August 2017


Back to where I came from

By Sam Dastyari
A trip to Iran brings a senator face to face with the life that could have been

Ali is holding my hand in public. I’m a little unsure how to deal with it. It started innocuously enough. A gentle pressure on my fingers as we were crossing the street. I thought he was just guiding me through the oncoming traffic. Then, as we were walking down the boulevard, it escalated. His hand was swallowing mine. It was the confidence of a man used to holding the hands of others. He had already given me three kisses when he saw me (frankly, two more than I think is ever appropriate). And there on the boulevard he took the opportunity to tell me that he loved me. That he missed me.

Ali is my cousin. He and I grew up in the same small northern Iranian town of Sari. We grew up around the same communal family home, a home to our family for more than 200 years. A home with a courtyard in the centre, as was the Iranian tradition of generations past. Whole families occupied single rooms. It was where my parents came for refuge following the Islamic Revolution, when Tehran became too dangerous.

This was the house from which, on 11 January 1988, my sister and I stepped into a car with my parents and left for Australia. No one expected us ever to return. We left a day after my uncle’s wedding, which is where my story and Ali’s diverged. I left and he stayed. One decision, one choice, made by others, and we were a world apart. I have come back for the wedding of a cousin. The son of the same uncle whose wedding we attended the night before we fled.

“You haven’t come back for decades? I see you on the Facebook. I even see you on the international Persian news out of London … but we never see you here.” Ali’s words hurt me. I want to argue with him. I want to counter that I renounced my Iranian citizenship and that Iran takes huge issue with that. That I did so without having any intention of conducting my military service, which made returning to Iran difficult. I want to tell him that it’s complete madness for me to come back to Iran. That while the Iranian ambassador in Canberra gave me great support to visit, the words from Iran’s Australian embassy kept ringing in my mind: “Remember … this is their country and they set the rules.” That being an Iranian-born “foreigner” with a tourist visa is fraught with the danger of being arrested at the airport if they change their mind. That every official’s assurance, promise and commitment is meaningless if a 21-year-old zealot carrying a badge doesn’t like you, and arrests you on trumped-up charges. I could have said that as a public figure it’s not easy to come back, when you have cut ties with Iran and every statement, every comment, every word you’ve ever uttered in criticism of Iran can be used against you.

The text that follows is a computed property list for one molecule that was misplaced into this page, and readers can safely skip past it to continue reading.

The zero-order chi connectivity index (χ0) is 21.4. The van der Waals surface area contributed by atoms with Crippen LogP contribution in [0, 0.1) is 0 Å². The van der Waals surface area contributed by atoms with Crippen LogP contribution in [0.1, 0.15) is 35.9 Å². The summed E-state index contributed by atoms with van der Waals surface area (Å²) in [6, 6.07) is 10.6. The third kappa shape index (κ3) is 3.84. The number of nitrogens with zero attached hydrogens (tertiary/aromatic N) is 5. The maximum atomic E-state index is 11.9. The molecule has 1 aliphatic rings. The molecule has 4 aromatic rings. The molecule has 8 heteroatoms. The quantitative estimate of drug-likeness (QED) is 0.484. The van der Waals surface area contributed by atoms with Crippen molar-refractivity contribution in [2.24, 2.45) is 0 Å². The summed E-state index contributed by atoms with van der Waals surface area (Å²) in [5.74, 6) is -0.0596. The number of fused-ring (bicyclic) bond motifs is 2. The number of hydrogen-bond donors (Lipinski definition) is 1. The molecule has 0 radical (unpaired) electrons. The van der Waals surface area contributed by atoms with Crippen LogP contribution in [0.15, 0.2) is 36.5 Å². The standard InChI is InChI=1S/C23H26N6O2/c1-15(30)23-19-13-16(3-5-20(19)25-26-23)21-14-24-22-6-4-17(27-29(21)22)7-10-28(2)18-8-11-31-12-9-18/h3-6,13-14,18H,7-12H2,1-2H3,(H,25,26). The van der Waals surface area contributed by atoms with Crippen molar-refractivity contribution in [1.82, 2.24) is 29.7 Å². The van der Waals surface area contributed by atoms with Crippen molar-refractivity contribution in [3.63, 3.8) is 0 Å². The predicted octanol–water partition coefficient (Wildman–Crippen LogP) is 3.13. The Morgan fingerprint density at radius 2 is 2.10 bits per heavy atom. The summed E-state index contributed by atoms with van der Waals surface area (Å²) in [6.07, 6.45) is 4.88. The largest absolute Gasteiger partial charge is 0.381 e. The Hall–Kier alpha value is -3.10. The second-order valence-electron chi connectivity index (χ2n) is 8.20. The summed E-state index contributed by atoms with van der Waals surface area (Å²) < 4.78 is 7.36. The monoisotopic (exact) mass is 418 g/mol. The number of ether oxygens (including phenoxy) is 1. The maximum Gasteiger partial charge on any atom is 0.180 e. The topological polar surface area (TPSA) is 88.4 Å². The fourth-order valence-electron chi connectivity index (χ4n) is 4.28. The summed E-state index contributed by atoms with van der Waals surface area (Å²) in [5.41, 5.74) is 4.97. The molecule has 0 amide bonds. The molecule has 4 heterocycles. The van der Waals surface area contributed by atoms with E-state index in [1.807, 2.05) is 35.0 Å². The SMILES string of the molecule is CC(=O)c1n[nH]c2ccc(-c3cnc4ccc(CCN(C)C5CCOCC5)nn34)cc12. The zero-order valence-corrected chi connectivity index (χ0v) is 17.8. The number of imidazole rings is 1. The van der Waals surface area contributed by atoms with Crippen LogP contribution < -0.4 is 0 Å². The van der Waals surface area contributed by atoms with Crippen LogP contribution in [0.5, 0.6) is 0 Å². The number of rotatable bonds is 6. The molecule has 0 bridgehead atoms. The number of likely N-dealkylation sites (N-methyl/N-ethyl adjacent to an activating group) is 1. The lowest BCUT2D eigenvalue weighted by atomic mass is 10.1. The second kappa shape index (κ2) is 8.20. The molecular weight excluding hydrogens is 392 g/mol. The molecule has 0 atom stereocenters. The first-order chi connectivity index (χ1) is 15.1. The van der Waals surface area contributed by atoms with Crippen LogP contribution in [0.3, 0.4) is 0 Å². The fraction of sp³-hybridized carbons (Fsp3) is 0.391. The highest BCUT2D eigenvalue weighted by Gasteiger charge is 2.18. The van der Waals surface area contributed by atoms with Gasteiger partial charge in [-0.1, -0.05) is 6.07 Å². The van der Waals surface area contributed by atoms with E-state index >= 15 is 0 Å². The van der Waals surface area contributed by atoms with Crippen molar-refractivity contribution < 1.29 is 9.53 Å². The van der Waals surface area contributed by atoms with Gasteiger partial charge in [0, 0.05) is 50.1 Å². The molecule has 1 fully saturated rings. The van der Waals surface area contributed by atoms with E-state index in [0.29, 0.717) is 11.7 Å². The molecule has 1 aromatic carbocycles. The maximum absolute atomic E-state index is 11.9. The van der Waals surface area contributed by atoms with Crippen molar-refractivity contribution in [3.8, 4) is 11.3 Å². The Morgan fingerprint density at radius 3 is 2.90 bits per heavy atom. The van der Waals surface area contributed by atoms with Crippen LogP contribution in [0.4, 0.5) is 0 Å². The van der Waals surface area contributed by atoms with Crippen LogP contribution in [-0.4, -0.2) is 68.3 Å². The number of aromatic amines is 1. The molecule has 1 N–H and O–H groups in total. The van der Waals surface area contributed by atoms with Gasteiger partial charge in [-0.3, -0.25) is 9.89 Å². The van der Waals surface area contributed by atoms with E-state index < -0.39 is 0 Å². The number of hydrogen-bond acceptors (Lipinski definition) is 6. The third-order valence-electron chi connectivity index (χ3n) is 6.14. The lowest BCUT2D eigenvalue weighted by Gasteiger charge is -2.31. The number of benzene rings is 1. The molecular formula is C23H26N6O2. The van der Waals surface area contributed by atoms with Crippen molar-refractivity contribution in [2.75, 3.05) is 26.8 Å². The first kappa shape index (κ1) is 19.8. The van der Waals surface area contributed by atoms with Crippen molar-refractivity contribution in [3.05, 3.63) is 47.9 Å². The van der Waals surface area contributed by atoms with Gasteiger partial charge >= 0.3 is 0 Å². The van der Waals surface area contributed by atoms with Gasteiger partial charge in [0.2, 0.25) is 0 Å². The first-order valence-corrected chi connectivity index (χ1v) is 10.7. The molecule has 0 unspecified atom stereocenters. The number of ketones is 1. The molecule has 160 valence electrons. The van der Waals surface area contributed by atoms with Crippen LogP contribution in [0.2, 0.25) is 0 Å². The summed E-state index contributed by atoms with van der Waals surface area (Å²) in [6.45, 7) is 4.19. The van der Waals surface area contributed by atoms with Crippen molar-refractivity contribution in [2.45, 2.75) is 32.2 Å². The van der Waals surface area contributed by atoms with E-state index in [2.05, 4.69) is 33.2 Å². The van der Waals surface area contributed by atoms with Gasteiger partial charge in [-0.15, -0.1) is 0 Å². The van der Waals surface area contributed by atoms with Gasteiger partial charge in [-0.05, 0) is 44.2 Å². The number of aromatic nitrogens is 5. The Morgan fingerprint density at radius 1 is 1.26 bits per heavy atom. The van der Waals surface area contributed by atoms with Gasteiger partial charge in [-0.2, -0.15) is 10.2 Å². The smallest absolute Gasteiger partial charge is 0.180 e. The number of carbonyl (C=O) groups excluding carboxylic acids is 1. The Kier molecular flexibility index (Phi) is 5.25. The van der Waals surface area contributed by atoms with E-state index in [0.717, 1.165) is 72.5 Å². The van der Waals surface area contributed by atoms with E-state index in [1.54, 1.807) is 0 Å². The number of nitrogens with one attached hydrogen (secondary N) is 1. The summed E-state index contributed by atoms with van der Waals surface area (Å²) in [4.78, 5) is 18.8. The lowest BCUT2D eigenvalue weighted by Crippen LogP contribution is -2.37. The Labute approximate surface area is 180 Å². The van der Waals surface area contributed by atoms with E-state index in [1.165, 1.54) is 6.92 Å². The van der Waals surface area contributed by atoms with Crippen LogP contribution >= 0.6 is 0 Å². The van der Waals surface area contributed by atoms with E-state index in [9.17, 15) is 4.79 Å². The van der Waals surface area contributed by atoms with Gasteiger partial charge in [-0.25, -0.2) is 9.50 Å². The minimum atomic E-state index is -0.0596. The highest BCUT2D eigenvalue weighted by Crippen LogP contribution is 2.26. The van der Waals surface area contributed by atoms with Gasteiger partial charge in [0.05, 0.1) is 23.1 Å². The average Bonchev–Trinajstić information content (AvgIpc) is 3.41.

But I don’t say anything. I am back in this country for 48 hours. Forty-eight hours to go to my ancestral home, collect footage for a documentary, attend my cousin’s wedding and try to make sure I’m not arrested. Two days is all I am prepared to risk on a gamble that probably never made sense in the first place.

There’s nothing subtle about the “Islamic” in the Islamic Republic of Iran. Its influence is in the 4.20 am call to prayer that rings through the towns. It is in the word “Allah” in the middle of the Iranian flags displayed on every street, and in the giant billboards of the two supreme leaders: Ayatollah Khamenei and his deceased predecessor, Ayatollah Khomeini. It’s in the posters, all of them new, of the martyrs who have sacrificed their lives in Syria to prop up the Assad regime, and in the sea of scarves on the women in the street.

But under the flags are throngs of Iranian youth, the post-revolution generation, using their mobile phones to arrange dates and parties. Many of the girls’ scarves resemble colourful headbands and are barely functional as head cover. They balance precariously on elaborate hairstyles. Under the scarves is make-up: bright red lips and dark lined eyes. The boys’ hairstyles would not be out of place in the most hipster suburbs in Australia. The solemnity of the images on the walls is not reflected in the laughter I see in front of me. It might be illegal but it’s easier to get a late-night drink in Tehran than in George Street, Sydney. The arts scene is powerful and provocative. The young people I meet are progressive, energetic and thoughtful. I don’t understand how these two worlds can coexist. This place that was once my home is beyond my comprehension and I have never felt more lost.